Drink Dispenser Analytics: Coca-Cola Goes Freestyle, With Help from SAP BI

June 20, 2009
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Mary Hayes Weier of InformationWeek recently published a great article, Coke’s RFID-Based Dispensers Redefine Business Intelligence.

coke freestyle logoCoca-Cola has introduced a new RFID-enabled drink dispenser called Freestyle. It provides mass customization with 30 flavor cartridges (sodas, teas, flavored waters, etc.) that can be mixed to make more than 100 different drinks (out of the more than 3,000 that Coca-Cola sells around the world).

Starting this summer, the new dispensers will be available in fast-food joints across California, Georgia, and Utah. Customers can select a brand, such as Sprite, and are then offered several variations, and can create their own unique flavors (Peach Coke? Grape Sprite?).

The RFID-enabled dispensers keep track of consumption trends (flavors, quantities, times…) and transmit that information each night over a wireless network to point-of-sale management software from SAP, and then to Coke’s SAP BW data warehouse in Atlanta (Coca-Cola has standardized on a common SAP backbone across 45 countries, and uses a mix of Microsoft and BusinessObjects front-end BI products.)

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The data will be used for operational activities (automatically scheduling refills,

dispenser_analytics_banner

Mary Hayes Weier of InformationWeek recently published a great article, Coke’s RFID-Based Dispensers Redefine Business Intelligence.

coke freestyle logoCoca-Cola has introduced a new RFID-enabled drink dispenser called Freestyle. It provides mass customization with 30 flavor cartridges (sodas, teas, flavored waters, etc.) that can be mixed to make more than 100 different drinks (out of the more than 3,000 that Coca-Cola sells around the world).

Starting this summer, the new dispensers will be available in fast-food joints across California, Georgia, and Utah. Customers can select a brand, such as Sprite, and are then offered several variations, and can create their own unique flavors (Peach Coke? Grape Sprite?).

The RFID-enabled dispensers keep track of consumption trends (flavors, quantities, times…) and transmit that information each night over a wireless network to point-of-sale management software from SAP, and then to Coke’s SAP BW data warehouse in Atlanta (Coca-Cola has standardized on a common SAP backbone across 45 countries, and uses a mix of Microsoft and BusinessObjects front-end BI products.)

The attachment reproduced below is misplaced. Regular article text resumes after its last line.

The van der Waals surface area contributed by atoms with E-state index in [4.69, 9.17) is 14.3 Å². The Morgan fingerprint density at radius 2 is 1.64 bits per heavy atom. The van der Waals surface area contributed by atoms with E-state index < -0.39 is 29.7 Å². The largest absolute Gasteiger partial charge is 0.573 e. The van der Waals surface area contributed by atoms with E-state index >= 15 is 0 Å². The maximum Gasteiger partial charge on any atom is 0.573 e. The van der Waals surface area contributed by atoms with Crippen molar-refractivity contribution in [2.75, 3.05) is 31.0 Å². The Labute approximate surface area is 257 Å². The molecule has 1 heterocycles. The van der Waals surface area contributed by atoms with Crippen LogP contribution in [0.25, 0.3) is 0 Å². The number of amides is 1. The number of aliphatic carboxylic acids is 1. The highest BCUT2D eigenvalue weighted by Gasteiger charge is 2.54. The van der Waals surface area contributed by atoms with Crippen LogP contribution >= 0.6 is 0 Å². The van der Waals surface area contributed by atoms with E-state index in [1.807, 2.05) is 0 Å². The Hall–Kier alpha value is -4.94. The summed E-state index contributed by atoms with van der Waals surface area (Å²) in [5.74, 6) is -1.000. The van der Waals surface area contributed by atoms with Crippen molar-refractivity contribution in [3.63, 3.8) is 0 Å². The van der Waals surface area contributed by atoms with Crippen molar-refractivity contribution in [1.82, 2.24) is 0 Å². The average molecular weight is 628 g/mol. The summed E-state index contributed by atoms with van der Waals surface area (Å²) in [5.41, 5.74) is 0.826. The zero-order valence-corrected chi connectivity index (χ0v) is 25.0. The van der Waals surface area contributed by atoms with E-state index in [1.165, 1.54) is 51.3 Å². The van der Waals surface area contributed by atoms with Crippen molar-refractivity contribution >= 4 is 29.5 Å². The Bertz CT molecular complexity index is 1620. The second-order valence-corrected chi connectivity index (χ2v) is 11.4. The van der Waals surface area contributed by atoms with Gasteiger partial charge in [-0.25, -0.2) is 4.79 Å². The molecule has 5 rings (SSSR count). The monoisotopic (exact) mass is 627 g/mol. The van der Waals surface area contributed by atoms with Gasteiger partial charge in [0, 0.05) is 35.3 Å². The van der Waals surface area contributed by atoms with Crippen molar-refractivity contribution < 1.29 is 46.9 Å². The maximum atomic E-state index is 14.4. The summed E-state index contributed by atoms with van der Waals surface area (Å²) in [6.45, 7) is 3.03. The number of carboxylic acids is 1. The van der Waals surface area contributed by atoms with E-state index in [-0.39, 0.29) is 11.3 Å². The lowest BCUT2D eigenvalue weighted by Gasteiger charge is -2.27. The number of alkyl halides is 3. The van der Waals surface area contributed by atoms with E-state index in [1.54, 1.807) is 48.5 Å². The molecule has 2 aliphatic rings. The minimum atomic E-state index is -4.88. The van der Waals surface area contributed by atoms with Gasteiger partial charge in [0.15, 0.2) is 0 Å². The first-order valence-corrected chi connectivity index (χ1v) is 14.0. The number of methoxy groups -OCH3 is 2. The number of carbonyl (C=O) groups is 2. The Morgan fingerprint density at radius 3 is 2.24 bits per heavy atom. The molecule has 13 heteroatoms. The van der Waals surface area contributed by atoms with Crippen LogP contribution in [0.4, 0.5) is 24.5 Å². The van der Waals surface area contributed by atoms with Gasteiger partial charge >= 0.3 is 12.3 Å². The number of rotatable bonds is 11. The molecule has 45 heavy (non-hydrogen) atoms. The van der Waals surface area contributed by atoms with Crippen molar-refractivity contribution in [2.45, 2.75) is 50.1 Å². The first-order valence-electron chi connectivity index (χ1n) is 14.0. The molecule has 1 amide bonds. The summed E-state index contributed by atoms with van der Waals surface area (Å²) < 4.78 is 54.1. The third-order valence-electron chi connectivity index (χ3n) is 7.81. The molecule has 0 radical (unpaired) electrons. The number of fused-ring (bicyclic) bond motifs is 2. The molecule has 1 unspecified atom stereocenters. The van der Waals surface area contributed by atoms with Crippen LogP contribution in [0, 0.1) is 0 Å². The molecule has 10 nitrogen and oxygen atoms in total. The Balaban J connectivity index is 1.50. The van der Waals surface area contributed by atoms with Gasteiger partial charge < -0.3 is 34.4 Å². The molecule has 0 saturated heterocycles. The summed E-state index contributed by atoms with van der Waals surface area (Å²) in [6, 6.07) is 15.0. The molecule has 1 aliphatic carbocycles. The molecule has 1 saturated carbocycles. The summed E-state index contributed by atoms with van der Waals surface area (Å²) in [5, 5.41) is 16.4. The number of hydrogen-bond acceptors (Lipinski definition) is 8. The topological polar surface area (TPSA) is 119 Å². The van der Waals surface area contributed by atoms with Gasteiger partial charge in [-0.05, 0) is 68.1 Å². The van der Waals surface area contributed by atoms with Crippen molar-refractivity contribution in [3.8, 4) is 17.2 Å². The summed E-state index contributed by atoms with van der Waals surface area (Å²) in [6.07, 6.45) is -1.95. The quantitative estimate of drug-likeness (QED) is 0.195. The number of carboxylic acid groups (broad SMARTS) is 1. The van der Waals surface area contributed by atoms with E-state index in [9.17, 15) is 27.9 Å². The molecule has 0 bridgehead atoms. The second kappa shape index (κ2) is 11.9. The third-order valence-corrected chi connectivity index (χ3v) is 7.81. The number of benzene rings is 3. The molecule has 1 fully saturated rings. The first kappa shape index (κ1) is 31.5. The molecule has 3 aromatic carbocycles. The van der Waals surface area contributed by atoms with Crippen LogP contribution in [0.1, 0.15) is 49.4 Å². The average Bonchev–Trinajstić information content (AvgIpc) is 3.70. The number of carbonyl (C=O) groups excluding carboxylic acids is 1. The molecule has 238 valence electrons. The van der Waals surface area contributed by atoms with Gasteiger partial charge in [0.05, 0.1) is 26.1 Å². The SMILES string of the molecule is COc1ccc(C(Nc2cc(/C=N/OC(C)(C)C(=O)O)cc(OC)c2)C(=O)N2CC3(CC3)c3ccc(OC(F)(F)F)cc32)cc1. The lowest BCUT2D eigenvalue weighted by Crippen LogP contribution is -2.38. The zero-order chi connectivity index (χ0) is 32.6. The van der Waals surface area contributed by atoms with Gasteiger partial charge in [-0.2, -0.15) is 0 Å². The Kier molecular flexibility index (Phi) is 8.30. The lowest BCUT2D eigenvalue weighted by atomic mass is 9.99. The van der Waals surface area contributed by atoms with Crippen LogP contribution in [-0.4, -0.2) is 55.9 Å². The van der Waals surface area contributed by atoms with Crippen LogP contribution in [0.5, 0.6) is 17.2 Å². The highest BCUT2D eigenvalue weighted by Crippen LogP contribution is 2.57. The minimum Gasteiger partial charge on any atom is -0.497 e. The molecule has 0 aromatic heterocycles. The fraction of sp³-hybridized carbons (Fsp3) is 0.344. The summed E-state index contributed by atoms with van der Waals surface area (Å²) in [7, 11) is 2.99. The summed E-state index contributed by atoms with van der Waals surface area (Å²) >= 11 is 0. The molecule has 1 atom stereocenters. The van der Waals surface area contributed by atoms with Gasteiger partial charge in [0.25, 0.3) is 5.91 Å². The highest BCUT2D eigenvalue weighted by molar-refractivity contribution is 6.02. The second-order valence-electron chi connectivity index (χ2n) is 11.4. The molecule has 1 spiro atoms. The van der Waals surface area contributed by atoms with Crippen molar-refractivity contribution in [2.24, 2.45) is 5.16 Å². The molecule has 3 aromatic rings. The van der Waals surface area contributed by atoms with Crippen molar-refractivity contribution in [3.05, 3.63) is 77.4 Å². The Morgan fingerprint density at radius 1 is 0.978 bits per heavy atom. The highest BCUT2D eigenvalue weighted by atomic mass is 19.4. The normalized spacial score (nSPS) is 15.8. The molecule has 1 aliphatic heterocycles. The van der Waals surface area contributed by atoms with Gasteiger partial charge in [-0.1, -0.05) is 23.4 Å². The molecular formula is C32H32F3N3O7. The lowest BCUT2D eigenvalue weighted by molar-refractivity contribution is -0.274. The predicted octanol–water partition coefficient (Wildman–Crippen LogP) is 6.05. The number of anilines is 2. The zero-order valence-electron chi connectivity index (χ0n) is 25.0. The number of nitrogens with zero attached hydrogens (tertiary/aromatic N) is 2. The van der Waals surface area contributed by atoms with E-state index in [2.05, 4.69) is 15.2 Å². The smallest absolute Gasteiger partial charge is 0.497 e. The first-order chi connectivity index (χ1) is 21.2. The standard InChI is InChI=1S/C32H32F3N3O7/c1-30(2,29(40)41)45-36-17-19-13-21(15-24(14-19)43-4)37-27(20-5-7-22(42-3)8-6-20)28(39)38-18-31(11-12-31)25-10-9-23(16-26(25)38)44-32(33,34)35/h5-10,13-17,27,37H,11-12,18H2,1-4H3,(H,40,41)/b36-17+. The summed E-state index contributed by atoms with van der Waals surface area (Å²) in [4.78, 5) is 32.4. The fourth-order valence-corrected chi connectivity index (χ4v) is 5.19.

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The data will be used for operational activities (automatically scheduling refills, stopping distribution if there’s a product recall of a particular cartridge, etc.) and for analytics: assessing how new drinks are doing in the market, identifying differences in regional tastes, and helping fast-food outlets decide which drinks to serve.

Coca-Cola is hoping to use its new analytic power to speed up and improve test marketing processes, with the ability to try out new flavors with almost real-time feedback. That information can then be quickly shared throughout their worldwide distribution channels.

I’ve tried to imagine what a dispenser analytics dashboard might look like, using Xcelsius:

Disclaimers: (1) This is purely speculative, and not endorsed by Coca-Cola in any way; (2) This is for fun, NOT an example of dashboard best practice. If you’re interested, see Stephen Few’s blog about vendors abusing Xcelsius in this way

It’s also worth noting that Coca-Cola has used Xcelsius in the past, for example as part of the launch of Coke Zero in Australia:

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